Born from the mind of “a father and his two sons,” this crew only brags to date, on its official website, with eleven custom rides, most of them Hondas and Ducatis, but also a Kawasaki and a Suzuki.
We’ve started looking at Kaspeed’s work a while back, and we’ve already discussed two of the Italian-made two-wheelers that got converted, but now it’s time for something a bit more… Japanese. And that would be something that’s post-remake called SevenFifty.
Born as a CB750 in the Japanese homeland, the bike was converted by the Germans into a café racer boasting hand-crafted parts. It is now described as the “ultimate highway robber,” and we liked that, so that’s the name we adopted for it.
Changes from stock start up front, where Kaspeed fitted a 3-way adjustable upside down fork to support the wheel and a fresh braking system behind it. At the other end, Ohlins shocks are on duty.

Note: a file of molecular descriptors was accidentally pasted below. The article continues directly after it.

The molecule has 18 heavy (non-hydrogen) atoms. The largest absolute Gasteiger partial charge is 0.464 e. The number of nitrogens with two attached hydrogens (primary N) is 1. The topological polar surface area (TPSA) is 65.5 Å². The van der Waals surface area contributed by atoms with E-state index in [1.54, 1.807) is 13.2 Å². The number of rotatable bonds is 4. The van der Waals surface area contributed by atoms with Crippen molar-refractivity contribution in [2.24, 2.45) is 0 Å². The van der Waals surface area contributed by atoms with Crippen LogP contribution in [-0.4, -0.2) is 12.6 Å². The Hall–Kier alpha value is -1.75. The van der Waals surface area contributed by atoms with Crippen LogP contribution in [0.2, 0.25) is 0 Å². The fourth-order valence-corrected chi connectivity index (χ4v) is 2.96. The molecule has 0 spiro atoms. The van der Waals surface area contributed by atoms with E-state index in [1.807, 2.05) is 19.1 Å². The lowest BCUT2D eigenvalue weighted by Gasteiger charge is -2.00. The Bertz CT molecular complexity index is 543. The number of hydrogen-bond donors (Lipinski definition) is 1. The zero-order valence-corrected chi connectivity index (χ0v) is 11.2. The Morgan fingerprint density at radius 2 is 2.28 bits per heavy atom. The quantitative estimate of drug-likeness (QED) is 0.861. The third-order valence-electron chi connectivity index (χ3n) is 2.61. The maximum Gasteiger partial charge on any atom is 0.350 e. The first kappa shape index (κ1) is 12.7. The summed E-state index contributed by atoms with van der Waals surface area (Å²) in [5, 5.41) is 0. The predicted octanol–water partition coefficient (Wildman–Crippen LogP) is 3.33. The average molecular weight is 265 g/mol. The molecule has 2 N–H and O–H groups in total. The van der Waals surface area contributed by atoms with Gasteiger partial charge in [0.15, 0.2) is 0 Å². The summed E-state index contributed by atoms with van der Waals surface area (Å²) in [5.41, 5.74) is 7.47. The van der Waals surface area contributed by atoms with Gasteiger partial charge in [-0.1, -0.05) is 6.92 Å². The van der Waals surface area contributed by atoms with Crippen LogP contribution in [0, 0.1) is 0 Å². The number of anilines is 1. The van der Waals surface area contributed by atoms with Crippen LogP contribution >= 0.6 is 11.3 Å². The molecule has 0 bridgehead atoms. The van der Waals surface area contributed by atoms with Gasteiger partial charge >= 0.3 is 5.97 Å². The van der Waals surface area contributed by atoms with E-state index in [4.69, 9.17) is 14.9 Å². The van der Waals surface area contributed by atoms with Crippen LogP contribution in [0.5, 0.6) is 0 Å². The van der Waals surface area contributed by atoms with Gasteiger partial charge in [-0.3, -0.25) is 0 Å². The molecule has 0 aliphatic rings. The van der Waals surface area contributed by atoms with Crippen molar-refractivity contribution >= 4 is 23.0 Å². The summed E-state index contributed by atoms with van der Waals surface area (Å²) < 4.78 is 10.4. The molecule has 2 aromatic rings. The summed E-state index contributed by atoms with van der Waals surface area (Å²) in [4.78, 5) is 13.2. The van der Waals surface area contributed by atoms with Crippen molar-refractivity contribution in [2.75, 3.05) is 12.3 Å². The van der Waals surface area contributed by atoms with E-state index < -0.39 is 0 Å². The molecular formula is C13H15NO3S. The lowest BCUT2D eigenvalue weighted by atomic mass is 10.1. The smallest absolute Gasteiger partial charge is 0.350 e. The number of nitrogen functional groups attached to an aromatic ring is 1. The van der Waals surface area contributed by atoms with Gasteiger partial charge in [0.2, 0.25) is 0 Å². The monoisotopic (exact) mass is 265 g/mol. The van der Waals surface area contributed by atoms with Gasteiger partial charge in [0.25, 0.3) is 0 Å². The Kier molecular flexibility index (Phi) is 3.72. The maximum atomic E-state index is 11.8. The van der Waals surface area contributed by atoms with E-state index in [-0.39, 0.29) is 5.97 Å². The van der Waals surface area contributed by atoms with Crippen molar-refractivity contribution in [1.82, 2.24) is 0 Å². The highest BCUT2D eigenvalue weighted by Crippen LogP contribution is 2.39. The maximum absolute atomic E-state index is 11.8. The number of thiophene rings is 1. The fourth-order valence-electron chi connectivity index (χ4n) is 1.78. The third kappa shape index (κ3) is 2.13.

In between them, we’re treated to a custom two-tone body, and an in-house made single-seat wrapped in leather. LED lights have been sprinkled all around, and those work perfectly with the stainless steel exhaust system and black-powdered frame.
When it comes to changes made to the bike’s powertrain, we’re not told all that much, except for hints of new air filters, overhauled carburetors, and a retune that brings the power rating above what we’re used to from a standard CB750, at 75 hp. After all work on the bikes was done, the things ended up weighing 198 kg (437 pounds), which is significantly less than stock.
Looking at the gallery above, you'll notice there are several different 750s in there. That's because this is a series we're dealing with, and if it's a particular one you're fond of and would like to know in detail, we'd recommend giving Kaspeed a call.
Sourse #caferacer #custom #cb750 #honda